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High Court Says Beaches Can Be Registered As Village Greens

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The High Court's decision works in favour of beaches
The High Court's decision works in favour of beaches

Beaches are capable of being registered as "village greens", a High Court judge has declared.

But the ruling was no comfort to the users of the West Beach at Newhaven, East Sussex, which was involved in a test case that clarified the law.

Mr Justice Ouseley, sitting in London, said the words used by parliament "to define 'town or village green' are broad enough to permit the registration of a tidal beach", provided certain tests were met.

The ruling could have an impact on many beaches around the country.

But the judge quashed the registration of the West Beach as a village green by East Sussex County Council because it fell within the port area of Newhaven.

The judge held that village green status was "incompatible with the statutory purpose for which the land is held".

His ruling was a victory for the beach owner, Newhaven Port and Properties Ltd, which argued that the registration should be quashed because it had always been clear that the beach was a working area of the port.

A spokesman for East Sussex County Council said: "We are disappointed with the High Court decision and we will now be looking in detail at the ruling before we can make a decision on how to proceed."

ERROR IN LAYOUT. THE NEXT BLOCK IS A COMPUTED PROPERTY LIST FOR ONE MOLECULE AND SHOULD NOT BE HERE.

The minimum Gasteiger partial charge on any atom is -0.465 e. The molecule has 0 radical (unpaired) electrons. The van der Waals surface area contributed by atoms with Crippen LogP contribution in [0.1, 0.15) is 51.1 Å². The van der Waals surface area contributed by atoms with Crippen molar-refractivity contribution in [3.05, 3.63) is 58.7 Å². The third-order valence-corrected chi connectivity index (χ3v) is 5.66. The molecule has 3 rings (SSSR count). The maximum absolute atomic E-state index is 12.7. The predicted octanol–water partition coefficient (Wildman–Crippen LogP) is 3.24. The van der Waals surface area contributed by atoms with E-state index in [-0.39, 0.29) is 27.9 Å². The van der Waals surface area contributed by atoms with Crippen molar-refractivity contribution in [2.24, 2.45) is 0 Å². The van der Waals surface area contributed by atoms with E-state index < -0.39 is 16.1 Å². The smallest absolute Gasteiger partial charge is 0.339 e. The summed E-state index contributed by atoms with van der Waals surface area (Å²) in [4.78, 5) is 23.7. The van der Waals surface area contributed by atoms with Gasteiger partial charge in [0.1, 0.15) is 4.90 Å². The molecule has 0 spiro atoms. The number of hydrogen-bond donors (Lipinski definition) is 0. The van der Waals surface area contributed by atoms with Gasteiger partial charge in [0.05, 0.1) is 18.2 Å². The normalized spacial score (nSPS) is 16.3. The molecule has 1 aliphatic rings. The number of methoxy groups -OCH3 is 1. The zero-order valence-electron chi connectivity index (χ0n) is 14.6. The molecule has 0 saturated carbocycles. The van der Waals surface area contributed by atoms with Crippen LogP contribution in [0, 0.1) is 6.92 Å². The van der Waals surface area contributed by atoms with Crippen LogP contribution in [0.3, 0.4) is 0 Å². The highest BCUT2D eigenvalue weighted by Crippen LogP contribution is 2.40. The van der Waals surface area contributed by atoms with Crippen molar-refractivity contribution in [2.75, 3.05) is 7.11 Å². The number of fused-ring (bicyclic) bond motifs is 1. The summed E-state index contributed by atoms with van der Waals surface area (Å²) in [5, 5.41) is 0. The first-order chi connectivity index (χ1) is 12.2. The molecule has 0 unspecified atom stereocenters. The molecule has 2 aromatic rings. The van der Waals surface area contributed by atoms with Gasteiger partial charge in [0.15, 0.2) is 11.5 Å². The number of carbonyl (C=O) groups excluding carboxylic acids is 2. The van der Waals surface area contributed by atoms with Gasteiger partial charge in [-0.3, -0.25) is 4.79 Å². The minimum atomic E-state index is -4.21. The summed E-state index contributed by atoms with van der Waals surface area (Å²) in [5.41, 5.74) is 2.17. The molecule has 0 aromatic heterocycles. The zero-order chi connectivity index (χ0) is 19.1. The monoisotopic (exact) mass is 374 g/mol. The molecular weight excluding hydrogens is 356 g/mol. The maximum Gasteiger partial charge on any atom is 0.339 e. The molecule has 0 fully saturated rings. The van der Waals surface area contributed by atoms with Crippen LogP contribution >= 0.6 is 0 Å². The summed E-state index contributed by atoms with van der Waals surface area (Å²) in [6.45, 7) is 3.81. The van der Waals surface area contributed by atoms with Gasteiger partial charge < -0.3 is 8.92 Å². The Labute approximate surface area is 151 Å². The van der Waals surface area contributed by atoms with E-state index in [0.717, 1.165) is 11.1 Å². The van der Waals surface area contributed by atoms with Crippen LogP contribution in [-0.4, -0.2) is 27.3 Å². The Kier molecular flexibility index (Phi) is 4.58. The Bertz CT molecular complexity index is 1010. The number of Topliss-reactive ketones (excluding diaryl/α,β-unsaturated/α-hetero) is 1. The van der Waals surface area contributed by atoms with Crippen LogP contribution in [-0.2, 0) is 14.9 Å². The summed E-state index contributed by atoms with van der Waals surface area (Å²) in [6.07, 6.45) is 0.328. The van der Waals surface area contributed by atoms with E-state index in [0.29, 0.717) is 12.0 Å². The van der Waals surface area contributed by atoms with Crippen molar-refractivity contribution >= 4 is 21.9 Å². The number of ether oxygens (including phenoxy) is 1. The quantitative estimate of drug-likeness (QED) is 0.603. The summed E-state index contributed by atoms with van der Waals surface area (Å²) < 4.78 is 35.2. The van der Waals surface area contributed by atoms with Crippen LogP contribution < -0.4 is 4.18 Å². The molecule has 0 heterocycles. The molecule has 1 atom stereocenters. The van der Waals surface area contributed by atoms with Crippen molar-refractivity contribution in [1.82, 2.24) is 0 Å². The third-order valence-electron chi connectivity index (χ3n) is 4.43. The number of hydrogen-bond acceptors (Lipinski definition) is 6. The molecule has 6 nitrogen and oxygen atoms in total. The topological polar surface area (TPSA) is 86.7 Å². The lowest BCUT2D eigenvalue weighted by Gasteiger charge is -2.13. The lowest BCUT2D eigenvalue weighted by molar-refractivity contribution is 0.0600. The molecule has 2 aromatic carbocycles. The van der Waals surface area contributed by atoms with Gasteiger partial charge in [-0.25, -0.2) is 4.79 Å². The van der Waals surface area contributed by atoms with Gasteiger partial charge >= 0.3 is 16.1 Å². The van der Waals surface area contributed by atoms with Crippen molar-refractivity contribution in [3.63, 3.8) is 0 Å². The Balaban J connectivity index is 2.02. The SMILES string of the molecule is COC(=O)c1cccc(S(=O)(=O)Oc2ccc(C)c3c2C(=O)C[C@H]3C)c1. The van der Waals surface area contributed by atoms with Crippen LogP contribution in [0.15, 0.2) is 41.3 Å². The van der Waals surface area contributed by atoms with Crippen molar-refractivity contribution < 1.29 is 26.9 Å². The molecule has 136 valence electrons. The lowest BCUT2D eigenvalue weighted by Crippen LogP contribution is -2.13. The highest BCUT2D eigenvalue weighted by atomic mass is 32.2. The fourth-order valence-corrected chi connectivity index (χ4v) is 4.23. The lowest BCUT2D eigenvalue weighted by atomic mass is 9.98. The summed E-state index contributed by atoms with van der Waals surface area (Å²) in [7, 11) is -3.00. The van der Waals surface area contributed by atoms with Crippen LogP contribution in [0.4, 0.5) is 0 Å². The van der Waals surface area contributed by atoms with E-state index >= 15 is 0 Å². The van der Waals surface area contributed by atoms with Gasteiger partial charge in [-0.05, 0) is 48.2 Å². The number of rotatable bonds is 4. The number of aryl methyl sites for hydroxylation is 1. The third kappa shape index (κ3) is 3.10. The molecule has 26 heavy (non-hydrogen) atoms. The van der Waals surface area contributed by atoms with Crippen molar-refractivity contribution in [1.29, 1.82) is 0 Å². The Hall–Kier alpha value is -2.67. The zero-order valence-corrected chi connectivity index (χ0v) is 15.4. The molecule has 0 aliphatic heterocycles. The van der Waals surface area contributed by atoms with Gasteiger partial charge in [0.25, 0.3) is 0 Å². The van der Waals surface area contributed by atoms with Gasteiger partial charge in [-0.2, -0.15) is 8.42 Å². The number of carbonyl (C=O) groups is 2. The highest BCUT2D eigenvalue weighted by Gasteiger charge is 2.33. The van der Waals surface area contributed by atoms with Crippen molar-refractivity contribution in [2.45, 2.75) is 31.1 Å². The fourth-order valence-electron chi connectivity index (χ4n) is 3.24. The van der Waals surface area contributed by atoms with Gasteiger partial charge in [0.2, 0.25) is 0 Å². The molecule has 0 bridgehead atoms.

Today's ruling is the culmination of a battle between local people and the owners, who fenced off the beach in 2008 for health and safety reasons.

Newhaven Town Council pressed for the beach to be reclassified as part of a campaign to get the sands reopened for public use.

To qualify for village green status, it had to show the stretch of foreshore, covering 15 acres at low water mark, had been used by local residents for "legitimate sports or pastimes" for at least 20 years.

People scoured their photo albums for proof and recalled that, on Christmas Day 1974, the beach doubled up as a sports ground.

They produced proof of people fishing, walking, riding their bikes and playing cricket on the sands when the tide allowed.

Charles George QC, appearing for the port authority, argued at a four-day hearing last November that the registration of a tidal beach as a village green was "absurd" and was the result of applying a literal interpretation to section 15 of the Commons Act 2006, which could not have been intended by Parliament.

Mr George said the inappropriateness of the move was illustrated by the fact that all similar tidal beaches around the coast of England and Wales would be potentially registrable in the same way.

He said: "The true situation is that it never crossed anyone's mind that Bournemouth beach or Brighton beach might be village greens."

On Wednesday, Mr Justice Ouseley rejected his arguments, saying: "I can see no answer to the contention that the ordinary meaning of the words used by Parliament to define 'town or village green' are broad enough to permit the registration of a tidal beach, providing that the nature, quality and duration of the recreational user satisfies the statutory test."

The judge said: "Parliament has chosen its words, on three occasions, so as to exclude any notion of a requirement that the registered green be 'grassy` or 'traditional'.

"There is no need for such words to be implied to avoid absurdity or to give effect to a clearly-ascertained Parliamentary purpose.

"The nature, quality and duration of use was crucial: the quality of the land was unimportant."

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Beaches 'can be village greens'